9. Well a pretty hard day in the office and a lot of carnage. We have some cracked rib. Maybe some small damage to the hull while recovering the boat. Nothing that can't be fixed for tomorrow. But lack of volume in the hulls and the weight of the boat is definitely a problem in those conditions. Not much we can do about this now... Norgador lost the E3 film cover. Not sure about Gstaad's status Sentient Blue is repairing their leading edge. Nothing major though. Steve unfortunately capsized and destroyed his E3. Looks like its the end for them. Extremely sad to hear:(
  10. Gstaad did not start because of broken rudder. Sentient blue retired with cracked E1 leadind edge. Rafale had a few issues with a loose foil Trying to fix that before next start. Gstaad has left the dock again...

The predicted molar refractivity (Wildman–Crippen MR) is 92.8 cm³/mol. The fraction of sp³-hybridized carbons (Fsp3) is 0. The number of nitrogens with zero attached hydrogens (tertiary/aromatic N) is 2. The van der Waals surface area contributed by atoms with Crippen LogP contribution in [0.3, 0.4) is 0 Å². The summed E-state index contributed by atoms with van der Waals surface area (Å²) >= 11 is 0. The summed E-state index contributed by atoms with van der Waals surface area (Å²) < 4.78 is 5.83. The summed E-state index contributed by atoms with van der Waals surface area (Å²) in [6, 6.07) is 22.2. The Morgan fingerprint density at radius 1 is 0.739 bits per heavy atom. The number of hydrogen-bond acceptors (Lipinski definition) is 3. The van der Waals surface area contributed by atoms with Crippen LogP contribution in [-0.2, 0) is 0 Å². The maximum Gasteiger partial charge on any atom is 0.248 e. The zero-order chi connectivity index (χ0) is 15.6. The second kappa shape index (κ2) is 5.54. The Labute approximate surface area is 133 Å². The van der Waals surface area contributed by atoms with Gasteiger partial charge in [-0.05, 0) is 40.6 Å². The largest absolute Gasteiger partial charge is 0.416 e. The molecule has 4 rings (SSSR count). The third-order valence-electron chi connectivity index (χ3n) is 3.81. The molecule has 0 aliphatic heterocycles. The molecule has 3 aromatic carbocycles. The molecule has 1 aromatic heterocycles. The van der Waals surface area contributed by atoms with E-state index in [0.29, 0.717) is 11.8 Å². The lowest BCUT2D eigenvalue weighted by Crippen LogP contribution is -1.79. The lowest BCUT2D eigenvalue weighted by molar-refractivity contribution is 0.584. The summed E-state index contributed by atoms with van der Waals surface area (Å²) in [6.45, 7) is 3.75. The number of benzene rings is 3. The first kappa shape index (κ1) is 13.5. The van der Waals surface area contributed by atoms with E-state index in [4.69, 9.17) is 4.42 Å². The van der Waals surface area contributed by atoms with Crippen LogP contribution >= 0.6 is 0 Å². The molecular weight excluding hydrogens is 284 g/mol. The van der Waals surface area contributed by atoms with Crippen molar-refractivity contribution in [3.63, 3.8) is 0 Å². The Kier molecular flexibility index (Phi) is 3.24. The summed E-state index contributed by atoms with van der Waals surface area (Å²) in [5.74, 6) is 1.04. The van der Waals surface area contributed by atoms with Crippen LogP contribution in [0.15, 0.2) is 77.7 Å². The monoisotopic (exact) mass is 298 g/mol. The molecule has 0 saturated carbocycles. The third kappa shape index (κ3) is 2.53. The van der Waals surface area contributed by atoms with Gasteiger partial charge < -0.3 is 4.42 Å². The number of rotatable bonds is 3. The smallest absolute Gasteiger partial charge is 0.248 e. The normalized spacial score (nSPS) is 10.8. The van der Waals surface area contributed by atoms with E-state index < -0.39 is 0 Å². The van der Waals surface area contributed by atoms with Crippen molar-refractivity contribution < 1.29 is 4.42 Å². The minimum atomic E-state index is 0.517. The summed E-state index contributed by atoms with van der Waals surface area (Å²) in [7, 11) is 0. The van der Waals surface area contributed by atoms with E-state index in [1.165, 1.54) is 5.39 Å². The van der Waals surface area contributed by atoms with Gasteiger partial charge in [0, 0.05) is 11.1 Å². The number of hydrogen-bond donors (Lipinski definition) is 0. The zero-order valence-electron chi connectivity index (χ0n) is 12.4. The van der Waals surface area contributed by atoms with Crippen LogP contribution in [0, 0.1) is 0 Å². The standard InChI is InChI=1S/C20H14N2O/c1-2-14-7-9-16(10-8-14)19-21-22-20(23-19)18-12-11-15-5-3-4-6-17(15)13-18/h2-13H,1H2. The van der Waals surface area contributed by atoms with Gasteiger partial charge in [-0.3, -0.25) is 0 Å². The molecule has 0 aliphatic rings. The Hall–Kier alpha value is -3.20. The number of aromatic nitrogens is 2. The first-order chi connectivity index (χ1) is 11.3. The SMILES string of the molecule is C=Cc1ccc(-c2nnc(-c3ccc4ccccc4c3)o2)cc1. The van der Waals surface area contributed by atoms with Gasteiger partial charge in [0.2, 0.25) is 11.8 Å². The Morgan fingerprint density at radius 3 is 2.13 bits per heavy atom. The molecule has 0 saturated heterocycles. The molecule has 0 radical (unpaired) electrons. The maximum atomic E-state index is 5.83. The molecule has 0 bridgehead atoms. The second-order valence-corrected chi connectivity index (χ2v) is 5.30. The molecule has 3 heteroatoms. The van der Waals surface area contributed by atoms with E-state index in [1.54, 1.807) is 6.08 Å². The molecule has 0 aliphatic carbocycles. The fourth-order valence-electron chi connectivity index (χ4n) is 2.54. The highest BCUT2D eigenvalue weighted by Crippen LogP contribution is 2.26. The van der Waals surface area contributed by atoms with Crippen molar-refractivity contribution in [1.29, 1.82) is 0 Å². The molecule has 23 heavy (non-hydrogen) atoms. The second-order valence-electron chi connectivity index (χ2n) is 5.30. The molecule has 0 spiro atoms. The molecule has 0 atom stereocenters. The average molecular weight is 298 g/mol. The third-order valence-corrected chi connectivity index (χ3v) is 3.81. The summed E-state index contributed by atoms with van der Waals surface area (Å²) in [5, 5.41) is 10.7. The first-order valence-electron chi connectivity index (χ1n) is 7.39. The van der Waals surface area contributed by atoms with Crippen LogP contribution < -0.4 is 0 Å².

11. So this is it! 2 years of work, many long days and sometimes nights, over 30,000 manhours of work and it's come down to this. First day of racing. Are we ready? No C class team ever is! But everyone in the team is upbeat and very proud of what we have achieved. We have achieved our objective. Anything that happens now is a bonus. We've just launched the boat and sent Marc and Trevor for a last practice before the race starts in an hour or so. With all the preparation work, and the long days, I haven't had much time to think about the racing. The focus has been on doing our best to improve the boat and optimise what we can. But this is all about to change. But if I look at where we are now, I struggle to believe that team Rafale ETS is the same team that arrived in Geneva 10 days ago... The team has grown up exponentially in ways that I would have never imagined. If bringing a full new boat to the regatta was already a feat. Being able to run the campaign over here away from our workshop and with no wiggle room on our schedule was always gonna be a much bigger challenge. Still the team has stood up and answered the call. We've kept our heads down, tackled all the challenges one by one and it's paid off. We have had little time on the water but from what we have seen the performance is not that far off. Rafale is a decent C-Class. Friday we went out in puffy conditions for only the second time in Geneva, eager to find out if all our hard work from the previous days had paid off. And boy it did. after a few scary moments ("need new underwear" type of scary!), Marc and Trevor managed to find some good modes for foiling. Result of the day: a top speed of 26.7kts (25kts sustained), on a broad reach. Not earth shattering but a quantum leap for us (previous top speed was 13kts in 7kts true). Still to quote Steve this was "gentlemanly fast"! Unfortunately our day was cut short as we broke our boom box on the main element (Element 1 is what we call it). That was disappointing but in a way we would rather find this kind of weakness now rather than during the race! So it was useful. The breakage was also a way of testing our secret weapon: a big shore team! What the team lacks in experience and budget it makes up in manpower and I truly think this is a huge (and enviable) asset! We've come here with 15 team members. But that's only the tip of the iceberg. Half the team is French... So friends and families have come down to lend a hand where they can (They deserve a big shout for their support actually!!!) The little Cup is often a war of attrition. C Class cats aren't bullet proof trucks that can survive the Canadian winter... They are optimised high performance machines. So stuff breaks. It's unavoidable. To reuse Steve Clark's often repeated mantra "if it doesn't break then its not optimised enough". So having the resources to pull all nighters and have the depth in the team to run the show the next day will help a lot! I have refrained from sizing up the opposition (other than staring at the green missile in disbelief) but there is an interesting dynamics between the different teams. The spectrum of performance of all the boats is quite wide and is very dependent of the conditions. Everyone has had similar amount of time on the water, at least while over here. The archimedian boats seem really fast the light stuff and the foilers in the opposite. I guess that is the norm. We saw Sentient Blue and GStaad lining up a few days back and it was definitely not clear cut which was better in average conditions. So this will be an interesting mix. In the end it is hard to place Rafale on this scale. In the right conditions we can definitely be in the middle of all that. All the boat (maybe except Groupama) have some potential reliability issue. Though Cogito and Sentient Blue are probably better off, with well proven machinary that has been through a few C-Class campaign! I think our best option will be to just try to steer clear of trouble and make it around the course. Not long to wait now. Thanks to all our supporters and sponsors for helping us making it through! Godspeed Rafale!